Risk Management & Treatment

Preimplantation Genetic Diagnosis (PGD)

PGD (also known as Preimplantation Genetic Testing or PGT) is a medical procedure that allows people who carry an inherited mutation linked to cancer—such as BRCA1, MSH2, PALB2, etc.—to have children who do not have the mutation. The process is requires the same steps involved in assisted reproductive technology (ART). When the embryos reach a certain size (at day 5-7), a few cells are removed from the outer part of the embryo that would one day form the placenta if it implanted and turned into a pregnancy. The removed cells’ DNA is checked for the presence of the genetic mutation. At the same time, most embryos also are screened to ensure they have the correct number of chromosomes in order to maximize the chance of a successful pregnancy and healthy child. This process identifies the healthiest embryos that do not carry the mutation. These embryos can later be thawed and implanted.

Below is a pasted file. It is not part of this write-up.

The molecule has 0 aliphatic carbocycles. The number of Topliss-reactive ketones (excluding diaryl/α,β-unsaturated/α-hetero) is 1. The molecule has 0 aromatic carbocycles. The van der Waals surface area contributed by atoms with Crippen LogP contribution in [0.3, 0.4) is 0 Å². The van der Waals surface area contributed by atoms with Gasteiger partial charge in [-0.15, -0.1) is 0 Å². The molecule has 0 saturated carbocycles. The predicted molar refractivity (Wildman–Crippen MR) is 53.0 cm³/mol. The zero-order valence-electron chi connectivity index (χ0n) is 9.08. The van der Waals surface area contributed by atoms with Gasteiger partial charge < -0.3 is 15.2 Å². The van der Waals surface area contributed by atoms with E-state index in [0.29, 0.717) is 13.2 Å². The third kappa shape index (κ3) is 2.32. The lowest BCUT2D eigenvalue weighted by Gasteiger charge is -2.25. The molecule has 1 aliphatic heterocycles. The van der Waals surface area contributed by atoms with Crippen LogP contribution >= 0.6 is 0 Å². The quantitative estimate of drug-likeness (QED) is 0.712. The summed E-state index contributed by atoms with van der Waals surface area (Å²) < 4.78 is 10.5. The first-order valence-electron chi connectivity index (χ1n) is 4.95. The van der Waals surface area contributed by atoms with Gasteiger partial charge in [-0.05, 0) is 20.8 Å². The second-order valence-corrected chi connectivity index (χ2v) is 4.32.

Men with mutations have a 50/50 chance of passing on their mutation to each of their sons and daughters. As with women, men with mutations can prevent passing on the mutation to children through PGD. For men, the PGD process requires their spouse or partner to undergo the steps involved in ART first. 

PGD is the only way to determine whether an embryo contains a genetic mutation prior to pregnancy. There is currently no way to test the eggs or sperm for a mutation prior to fertilization. 


If you are a person with an inherited mutation, who is considering or undergoing Preimplantation Genetic Diagnosis, you are  not alone. Many people in the FORCE community have successfully used In Vitro Fertilization and PGD

  • Register for the FORCE Message Boards to connect with others who share your situation. Once you register, you can search the board for keywords like "pregnancy" or "PGD."
  • FORCE's Peer Navigation Program will match you with a volunteer who shares your mutation and situation and provide you with a free resource guide. 
  • Contact the FORCE impact leaders in your area to link to local support groups and other resources. 
  • Attend a virtual support meeting in your area.
  • Read the stories from members of our community.
Last updated September 28, 2020